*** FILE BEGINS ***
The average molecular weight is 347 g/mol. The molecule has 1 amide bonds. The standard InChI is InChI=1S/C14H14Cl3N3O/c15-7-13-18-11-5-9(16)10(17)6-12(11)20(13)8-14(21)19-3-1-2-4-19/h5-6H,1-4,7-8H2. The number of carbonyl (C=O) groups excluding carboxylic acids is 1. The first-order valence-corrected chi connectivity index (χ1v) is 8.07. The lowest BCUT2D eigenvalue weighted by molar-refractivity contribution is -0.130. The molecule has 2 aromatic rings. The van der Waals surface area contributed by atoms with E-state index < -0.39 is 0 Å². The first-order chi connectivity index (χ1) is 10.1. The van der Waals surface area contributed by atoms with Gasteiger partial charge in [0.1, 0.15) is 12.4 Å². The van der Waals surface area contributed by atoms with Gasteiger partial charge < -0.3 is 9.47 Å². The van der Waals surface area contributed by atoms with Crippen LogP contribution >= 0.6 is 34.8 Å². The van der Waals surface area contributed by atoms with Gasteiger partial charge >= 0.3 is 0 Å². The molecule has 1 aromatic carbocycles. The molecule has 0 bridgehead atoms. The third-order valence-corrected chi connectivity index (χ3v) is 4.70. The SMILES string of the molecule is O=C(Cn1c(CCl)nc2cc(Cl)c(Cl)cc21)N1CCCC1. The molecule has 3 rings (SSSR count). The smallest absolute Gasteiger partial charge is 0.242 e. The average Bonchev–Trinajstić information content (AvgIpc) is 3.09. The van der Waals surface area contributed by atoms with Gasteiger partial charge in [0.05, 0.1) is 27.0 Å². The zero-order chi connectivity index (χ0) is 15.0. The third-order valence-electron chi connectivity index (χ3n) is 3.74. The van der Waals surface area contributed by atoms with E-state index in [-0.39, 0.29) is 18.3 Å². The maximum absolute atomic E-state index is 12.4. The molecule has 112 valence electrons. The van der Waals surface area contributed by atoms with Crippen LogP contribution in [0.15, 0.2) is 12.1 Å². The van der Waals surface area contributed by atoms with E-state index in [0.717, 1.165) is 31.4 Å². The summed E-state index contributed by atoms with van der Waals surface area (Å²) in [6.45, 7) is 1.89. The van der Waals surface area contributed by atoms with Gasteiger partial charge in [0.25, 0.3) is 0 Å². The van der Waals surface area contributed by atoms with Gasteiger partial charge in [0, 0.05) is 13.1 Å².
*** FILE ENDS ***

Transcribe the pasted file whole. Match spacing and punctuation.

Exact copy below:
The average molecular weight is 347 g/mol. The molecule has 1 amide bonds. The standard InChI is InChI=1S/C14H14Cl3N3O/c15-7-13-18-11-5-9(16)10(17)6-12(11)20(13)8-14(21)19-3-1-2-4-19/h5-6H,1-4,7-8H2. The number of carbonyl (C=O) groups excluding carboxylic acids is 1. The first-order valence-corrected chi connectivity index (χ1v) is 8.07. The lowest BCUT2D eigenvalue weighted by molar-refractivity contribution is -0.130. The molecule has 2 aromatic rings. The van der Waals surface area contributed by atoms with E-state index < -0.39 is 0 Å². The first-order chi connectivity index (χ1) is 10.1. The van der Waals surface area contributed by atoms with Gasteiger partial charge in [0.1, 0.15) is 12.4 Å². The van der Waals surface area contributed by atoms with Gasteiger partial charge < -0.3 is 9.47 Å². The van der Waals surface area contributed by atoms with Crippen LogP contribution >= 0.6 is 34.8 Å². The van der Waals surface area contributed by atoms with Gasteiger partial charge >= 0.3 is 0 Å². The molecule has 1 aromatic carbocycles. The molecule has 0 bridgehead atoms. The third-order valence-corrected chi connectivity index (χ3v) is 4.70. The SMILES string of the molecule is O=C(Cn1c(CCl)nc2cc(Cl)c(Cl)cc21)N1CCCC1. The molecule has 3 rings (SSSR count). The smallest absolute Gasteiger partial charge is 0.242 e. The average Bonchev–Trinajstić information content (AvgIpc) is 3.09. The van der Waals surface area contributed by atoms with Gasteiger partial charge in [0.05, 0.1) is 27.0 Å². The zero-order chi connectivity index (χ0) is 15.0. The third-order valence-electron chi connectivity index (χ3n) is 3.74. The van der Waals surface area contributed by atoms with E-state index in [-0.39, 0.29) is 18.3 Å². The maximum absolute atomic E-state index is 12.4. The molecule has 112 valence electrons. The van der Waals surface area contributed by atoms with Crippen LogP contribution in [0.15, 0.2) is 12.1 Å². The van der Waals surface area contributed by atoms with E-state index in [0.717, 1.165) is 31.4 Å². The summed E-state index contributed by atoms with van der Waals surface area (Å²) in [6.45, 7) is 1.89. The van der Waals surface area contributed by atoms with Gasteiger partial charge in [0.25, 0.3) is 0 Å². The van der Waals surface area contributed by atoms with Gasteiger partial charge in [0, 0.05) is 13.1 Å².